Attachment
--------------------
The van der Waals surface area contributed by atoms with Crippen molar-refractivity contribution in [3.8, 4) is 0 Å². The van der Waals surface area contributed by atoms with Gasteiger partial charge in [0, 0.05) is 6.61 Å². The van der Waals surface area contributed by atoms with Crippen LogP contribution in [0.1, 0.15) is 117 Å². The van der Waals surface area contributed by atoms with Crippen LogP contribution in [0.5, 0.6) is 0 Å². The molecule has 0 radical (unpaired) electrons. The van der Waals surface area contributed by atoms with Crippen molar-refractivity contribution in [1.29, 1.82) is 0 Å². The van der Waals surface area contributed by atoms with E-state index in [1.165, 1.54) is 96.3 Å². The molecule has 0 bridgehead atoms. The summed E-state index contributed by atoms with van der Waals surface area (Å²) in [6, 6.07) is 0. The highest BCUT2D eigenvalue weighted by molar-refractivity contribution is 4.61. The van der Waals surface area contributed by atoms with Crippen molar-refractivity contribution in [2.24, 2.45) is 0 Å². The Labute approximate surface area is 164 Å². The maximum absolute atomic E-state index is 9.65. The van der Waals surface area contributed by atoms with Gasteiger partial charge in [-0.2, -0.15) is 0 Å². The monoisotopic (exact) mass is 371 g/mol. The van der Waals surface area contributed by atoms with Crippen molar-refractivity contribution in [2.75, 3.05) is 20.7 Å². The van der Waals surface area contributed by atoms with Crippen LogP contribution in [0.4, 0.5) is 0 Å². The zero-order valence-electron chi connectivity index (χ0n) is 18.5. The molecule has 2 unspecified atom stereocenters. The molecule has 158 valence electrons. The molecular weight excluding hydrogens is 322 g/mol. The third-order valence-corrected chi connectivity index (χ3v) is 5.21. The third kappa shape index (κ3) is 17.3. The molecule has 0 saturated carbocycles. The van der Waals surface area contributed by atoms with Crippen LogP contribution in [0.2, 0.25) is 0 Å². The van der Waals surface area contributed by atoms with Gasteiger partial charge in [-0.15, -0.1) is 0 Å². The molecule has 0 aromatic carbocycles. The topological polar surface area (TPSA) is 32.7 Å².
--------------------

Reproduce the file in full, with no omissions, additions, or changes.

The van der Waals surface area contributed by atoms with Crippen molar-refractivity contribution in [3.8, 4) is 0 Å². The van der Waals surface area contributed by atoms with Gasteiger partial charge in [0, 0.05) is 6.61 Å². The van der Waals surface area contributed by atoms with Crippen LogP contribution in [0.1, 0.15) is 117 Å². The van der Waals surface area contributed by atoms with Crippen LogP contribution in [0.5, 0.6) is 0 Å². The molecule has 0 radical (unpaired) electrons. The van der Waals surface area contributed by atoms with Crippen molar-refractivity contribution in [1.29, 1.82) is 0 Å². The van der Waals surface area contributed by atoms with E-state index in [1.165, 1.54) is 96.3 Å². The molecule has 0 bridgehead atoms. The summed E-state index contributed by atoms with van der Waals surface area (Å²) in [6, 6.07) is 0. The highest BCUT2D eigenvalue weighted by molar-refractivity contribution is 4.61. The van der Waals surface area contributed by atoms with Crippen molar-refractivity contribution in [2.24, 2.45) is 0 Å². The Labute approximate surface area is 164 Å². The maximum absolute atomic E-state index is 9.65. The van der Waals surface area contributed by atoms with Gasteiger partial charge in [-0.2, -0.15) is 0 Å². The monoisotopic (exact) mass is 371 g/mol. The van der Waals surface area contributed by atoms with Crippen molar-refractivity contribution in [2.75, 3.05) is 20.7 Å². The van der Waals surface area contributed by atoms with Crippen LogP contribution in [0.4, 0.5) is 0 Å². The zero-order valence-electron chi connectivity index (χ0n) is 18.5. The molecule has 2 unspecified atom stereocenters. The molecule has 158 valence electrons. The molecular weight excluding hydrogens is 322 g/mol. The third-order valence-corrected chi connectivity index (χ3v) is 5.21. The third kappa shape index (κ3) is 17.3. The molecule has 0 saturated carbocycles. The van der Waals surface area contributed by atoms with Crippen LogP contribution in [0.2, 0.25) is 0 Å². The van der Waals surface area contributed by atoms with Gasteiger partial charge in [-0.15, -0.1) is 0 Å². The molecule has 0 aromatic carbocycles. The topological polar surface area (TPSA) is 32.7 Å².